Unmanned aviation systems, popularly known as drones, are playing an increased role in armed conflicts. They are used both for collecting intelligence and for deploying lethal force. In 2007 there were 74 U.S. drone strikes in Afghanistan. That year, there were five strikes in Pakistan. By 2012, the American military was executing an average of 33 drone strikes per month in Afghanistan, and the total number in Pakistan has now surpassed 330. Recently the United States has proposed further expanding its deployment of drones, developing plans to set up additional Predator drone bases in Africa that would allow these drones to cover much of the Saharan region.
Drones have been employed in multiple theaters of the counterterrorism campaign, including Yemen, Somalia, Iraq, and Libya. They are now included in the arsenal of many nations including Israel, China, and Iran. They have even been operated by a non-state actor, Hezbollah, which has ﬂown at least two drones over Israel. Several nations are currently developing drones that will be able to carry out highly-specialized missions, for instance tiny drones able to enter constricted areas through narrow passages. If the American military continues to move away from deploying conventional forces on the ground (in Iraq and Afghanistan) to a “light footprint” strategy of “offshore balancing” (as employed in Libya), drones are likely to play an even more important role in future armed conﬂicts. Like other new armaments (e.g., long-range cruise missiles and high-altitude carpet bombing) the growing use of drones has triggered a considerable debate over the moral and legal grounds on which they are used. This debate is next reviewed.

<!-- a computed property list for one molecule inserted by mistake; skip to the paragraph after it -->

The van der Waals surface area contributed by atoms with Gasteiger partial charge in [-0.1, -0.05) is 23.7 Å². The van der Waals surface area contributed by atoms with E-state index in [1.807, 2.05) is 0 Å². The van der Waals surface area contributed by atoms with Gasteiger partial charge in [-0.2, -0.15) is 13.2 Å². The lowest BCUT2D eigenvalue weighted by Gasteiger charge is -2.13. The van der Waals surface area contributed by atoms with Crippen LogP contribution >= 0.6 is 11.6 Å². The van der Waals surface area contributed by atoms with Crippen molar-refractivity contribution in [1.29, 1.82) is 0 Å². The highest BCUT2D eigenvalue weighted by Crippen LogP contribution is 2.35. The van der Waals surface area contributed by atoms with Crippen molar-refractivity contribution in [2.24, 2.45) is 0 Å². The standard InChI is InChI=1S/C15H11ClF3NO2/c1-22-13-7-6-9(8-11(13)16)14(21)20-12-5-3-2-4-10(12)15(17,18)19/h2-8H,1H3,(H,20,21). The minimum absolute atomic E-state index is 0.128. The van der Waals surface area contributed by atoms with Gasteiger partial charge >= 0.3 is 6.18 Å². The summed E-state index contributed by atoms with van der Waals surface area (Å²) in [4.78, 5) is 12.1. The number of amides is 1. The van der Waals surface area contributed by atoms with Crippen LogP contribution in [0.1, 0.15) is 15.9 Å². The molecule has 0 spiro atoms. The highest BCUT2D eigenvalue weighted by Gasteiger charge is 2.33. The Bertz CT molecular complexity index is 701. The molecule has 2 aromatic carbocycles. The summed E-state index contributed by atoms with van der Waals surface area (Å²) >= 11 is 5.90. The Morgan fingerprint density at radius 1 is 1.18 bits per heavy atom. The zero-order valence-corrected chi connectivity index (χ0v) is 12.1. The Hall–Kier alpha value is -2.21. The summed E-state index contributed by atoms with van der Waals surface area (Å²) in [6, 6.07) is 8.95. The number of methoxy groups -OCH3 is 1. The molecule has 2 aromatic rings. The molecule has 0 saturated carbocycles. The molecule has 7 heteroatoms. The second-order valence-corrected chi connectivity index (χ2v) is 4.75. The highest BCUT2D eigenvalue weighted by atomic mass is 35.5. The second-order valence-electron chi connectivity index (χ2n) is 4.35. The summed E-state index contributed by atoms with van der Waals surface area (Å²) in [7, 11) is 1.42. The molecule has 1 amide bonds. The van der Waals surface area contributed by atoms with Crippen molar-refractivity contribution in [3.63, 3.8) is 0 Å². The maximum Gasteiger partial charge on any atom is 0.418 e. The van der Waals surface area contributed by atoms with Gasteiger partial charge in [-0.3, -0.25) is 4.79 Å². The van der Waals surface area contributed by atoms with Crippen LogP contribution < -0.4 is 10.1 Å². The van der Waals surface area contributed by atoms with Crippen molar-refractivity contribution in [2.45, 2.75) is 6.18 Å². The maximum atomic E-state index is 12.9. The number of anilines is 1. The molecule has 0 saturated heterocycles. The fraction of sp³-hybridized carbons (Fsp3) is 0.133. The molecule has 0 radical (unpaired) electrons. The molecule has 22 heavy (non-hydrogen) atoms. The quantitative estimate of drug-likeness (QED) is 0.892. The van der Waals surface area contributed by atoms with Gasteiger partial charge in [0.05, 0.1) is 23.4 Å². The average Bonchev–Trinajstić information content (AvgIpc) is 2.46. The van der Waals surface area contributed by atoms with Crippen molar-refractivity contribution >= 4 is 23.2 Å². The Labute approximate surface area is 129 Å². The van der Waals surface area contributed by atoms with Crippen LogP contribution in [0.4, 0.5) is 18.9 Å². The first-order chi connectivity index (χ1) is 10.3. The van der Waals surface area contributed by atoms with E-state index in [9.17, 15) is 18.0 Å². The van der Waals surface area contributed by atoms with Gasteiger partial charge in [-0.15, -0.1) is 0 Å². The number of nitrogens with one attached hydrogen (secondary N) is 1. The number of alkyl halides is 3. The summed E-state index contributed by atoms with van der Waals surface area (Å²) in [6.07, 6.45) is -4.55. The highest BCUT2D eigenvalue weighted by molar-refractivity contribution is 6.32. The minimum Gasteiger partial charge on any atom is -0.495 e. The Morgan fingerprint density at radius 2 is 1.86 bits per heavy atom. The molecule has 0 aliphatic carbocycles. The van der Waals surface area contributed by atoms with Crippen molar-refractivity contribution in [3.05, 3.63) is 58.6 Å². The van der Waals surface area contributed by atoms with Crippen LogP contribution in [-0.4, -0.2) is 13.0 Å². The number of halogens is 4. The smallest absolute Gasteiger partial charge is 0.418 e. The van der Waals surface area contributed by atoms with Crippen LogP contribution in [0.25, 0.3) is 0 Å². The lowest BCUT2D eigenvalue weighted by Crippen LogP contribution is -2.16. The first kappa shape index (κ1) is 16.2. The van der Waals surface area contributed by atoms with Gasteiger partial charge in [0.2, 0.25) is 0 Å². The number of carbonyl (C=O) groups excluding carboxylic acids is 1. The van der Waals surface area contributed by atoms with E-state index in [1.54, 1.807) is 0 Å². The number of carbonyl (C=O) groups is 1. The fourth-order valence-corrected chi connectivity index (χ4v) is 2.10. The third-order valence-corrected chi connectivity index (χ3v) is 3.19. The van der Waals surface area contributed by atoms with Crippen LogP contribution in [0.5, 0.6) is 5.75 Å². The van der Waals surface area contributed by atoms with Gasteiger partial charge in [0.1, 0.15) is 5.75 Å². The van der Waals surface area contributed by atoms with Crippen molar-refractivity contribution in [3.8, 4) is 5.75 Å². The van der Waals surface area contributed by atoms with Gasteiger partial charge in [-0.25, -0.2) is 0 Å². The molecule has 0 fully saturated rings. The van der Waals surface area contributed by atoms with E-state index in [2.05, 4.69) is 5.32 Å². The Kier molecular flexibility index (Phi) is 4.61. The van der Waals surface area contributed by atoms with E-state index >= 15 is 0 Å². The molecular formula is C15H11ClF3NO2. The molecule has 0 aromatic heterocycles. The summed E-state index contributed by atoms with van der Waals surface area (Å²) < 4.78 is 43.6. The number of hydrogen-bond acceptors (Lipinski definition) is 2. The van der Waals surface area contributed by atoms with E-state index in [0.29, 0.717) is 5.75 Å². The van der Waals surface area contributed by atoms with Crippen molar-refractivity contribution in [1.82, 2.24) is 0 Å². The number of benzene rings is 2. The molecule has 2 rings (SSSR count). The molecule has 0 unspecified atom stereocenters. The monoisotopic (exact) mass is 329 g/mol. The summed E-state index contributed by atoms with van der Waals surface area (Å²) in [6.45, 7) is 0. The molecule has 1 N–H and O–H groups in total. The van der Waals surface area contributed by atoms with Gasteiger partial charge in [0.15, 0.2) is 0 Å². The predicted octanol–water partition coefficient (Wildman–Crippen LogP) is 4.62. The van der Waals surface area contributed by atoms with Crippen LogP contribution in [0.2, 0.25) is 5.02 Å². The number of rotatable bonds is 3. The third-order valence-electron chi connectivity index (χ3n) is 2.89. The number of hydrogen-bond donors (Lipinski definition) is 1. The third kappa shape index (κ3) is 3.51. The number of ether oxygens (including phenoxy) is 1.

Read the rest at ICPS.